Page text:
Religious themes and theological wrestling have long been prominent in West’s music. Many of his greatest hits—going back to “Jesus Walks” in 2004—have dealt with the struggles of living a Christian life while in an industry that applauds lavish lifestyles, easy sex, and criminal activity. He has sometimes presented himself as a musical deity—as in “I am a God” on his 2013 album Yeezus (a play on the name Jesus)—a figure equally venerated by his fans and reviled by his detractors. As Hillary Crosley Coker puts it in her video essay studying the religiosity of West’s discography, Kanye is “a man of God with a God complex.”
While many view West’s presidential gambit as a joke, a publicity stunt, an elaborate marketing scheme, or a manifestation of his mental-health problems, it can also be seen as standing within a tradition of religious-political protest. The nineteenth century saw a whole host of religious movements with a range of political aims. Some—such as Robert Matthews’s Kingdom in New York, the perfectionist Oneida Community, and the Shakers—attempted to opt out of the American political system. Modern manifestations can be seen in the People’s Temple (which led to the Jonestown mass murder), the Branch Davidian movement (which led to the Waco siege), and Buddhafield (now famous thanks to Netflix’s documentary Holy Hell). Many of these groups eschewed voting or otherwise participating in U.S. politics (unless it benefited them with more religious liberty and political autonomy). Sometimes, though, they ran their own candidates for office, or otherwise participated in elective politics, inside and outside the Democratic and Republican parties. In 1984, for example, Ma Prem Kavido of the Rajneesh movement was one vote away from becoming an alternate delegate to the 1984 Republican National Convention.
But perhaps the most interesting case of religious political protest can be seen in the 1844 presidential bid of Mormon founder and prophet Joseph Smith Jr.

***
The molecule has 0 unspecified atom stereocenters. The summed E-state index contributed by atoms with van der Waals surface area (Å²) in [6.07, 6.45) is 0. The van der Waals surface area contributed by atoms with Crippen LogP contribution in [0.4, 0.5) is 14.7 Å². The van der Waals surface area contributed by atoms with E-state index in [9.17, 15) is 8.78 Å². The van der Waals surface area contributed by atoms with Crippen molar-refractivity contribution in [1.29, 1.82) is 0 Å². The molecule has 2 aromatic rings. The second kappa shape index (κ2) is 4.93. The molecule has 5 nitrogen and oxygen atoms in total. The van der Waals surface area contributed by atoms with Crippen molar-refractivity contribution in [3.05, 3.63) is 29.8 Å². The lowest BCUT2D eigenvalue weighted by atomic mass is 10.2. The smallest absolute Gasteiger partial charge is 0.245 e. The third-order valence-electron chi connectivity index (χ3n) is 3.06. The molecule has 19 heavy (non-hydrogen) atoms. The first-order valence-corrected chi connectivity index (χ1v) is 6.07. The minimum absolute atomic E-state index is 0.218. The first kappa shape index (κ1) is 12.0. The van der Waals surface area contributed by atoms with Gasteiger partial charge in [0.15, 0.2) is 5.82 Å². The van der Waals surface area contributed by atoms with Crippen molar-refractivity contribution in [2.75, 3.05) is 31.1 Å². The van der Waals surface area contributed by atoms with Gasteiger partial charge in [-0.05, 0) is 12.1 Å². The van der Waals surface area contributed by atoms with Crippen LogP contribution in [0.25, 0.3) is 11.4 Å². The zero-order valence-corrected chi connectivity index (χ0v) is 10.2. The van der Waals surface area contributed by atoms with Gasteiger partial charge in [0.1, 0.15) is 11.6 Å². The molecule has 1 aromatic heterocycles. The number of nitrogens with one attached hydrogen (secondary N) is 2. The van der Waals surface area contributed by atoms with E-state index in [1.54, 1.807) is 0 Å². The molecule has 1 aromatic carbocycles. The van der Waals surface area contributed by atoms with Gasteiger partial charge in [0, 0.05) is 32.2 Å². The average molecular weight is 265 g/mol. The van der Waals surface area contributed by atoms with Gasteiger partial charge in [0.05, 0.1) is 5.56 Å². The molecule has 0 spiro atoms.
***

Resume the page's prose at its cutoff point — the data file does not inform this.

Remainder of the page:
After numerous forays into politics, Smith and the Latter-day Saints had isolated and infuriated both the Democratic and the Whig parties in Illinois. With the dawning of the 1844 presidential election, Smith contacted the five men whom he assumed would be the front runners: John C. Calhoun, Lewis Cass, Richard Mentor Johnson, Henry Clay, and Martin Van Buren. While Johnson and Van Buren did not respond, Calhoun, Cass, and Clay replied—all three stating that while they more or less sympathized with the Mormons’ position, they could not offer any special privileges or protections to Smith and his church. In the face of little support, Smith and his closest followers met in his office on January 29, 1844 and decided the prophet should be the Mormons’ candidate.
The platform of Smith’s “Reform Party” called for a restoration of America’s greatness and appealed to Christian virtues. Much of his vision relied on melding together the sovereignty of God and the people: He proposed the United States become a “Theo-democracy” in which “God and the people hold the power to conduct the affairs of men in righteousness.” Presenting himself as above party politics, Smith declared: “We have had democratic presidents: whig presidents; a pseudo democratic whig president; and now it is time to have a president of the United States.” His platform also included a call to end slavery with a plan to compensate slaveholders for their human property. Other plans Smith had in mind included reducing the pay of congressmen, forming a national bank, and annexing Oregon and Texas.
About four hundred missionaries were sent out across the United States to stump for Smith’s candidacy. The campaign did not get very far, as Smith was arrested and, on June 27, 1844, assassinated by an angry mob.
Like Joseph Smith’s bid for the presidency, Kanye West’s run will end in failure (although presumably less gruesomely). Obviously, West’s campaign is a very different enterprise, given his immense celebrity and the question of whether his candidacy is in earnest or a cynical ploy—but West’s ad shows that he, like Smith before him, wants to call upon Americans to restore a lost godly republic. West surely won’t be the last outsider presidential candidate to make that plea.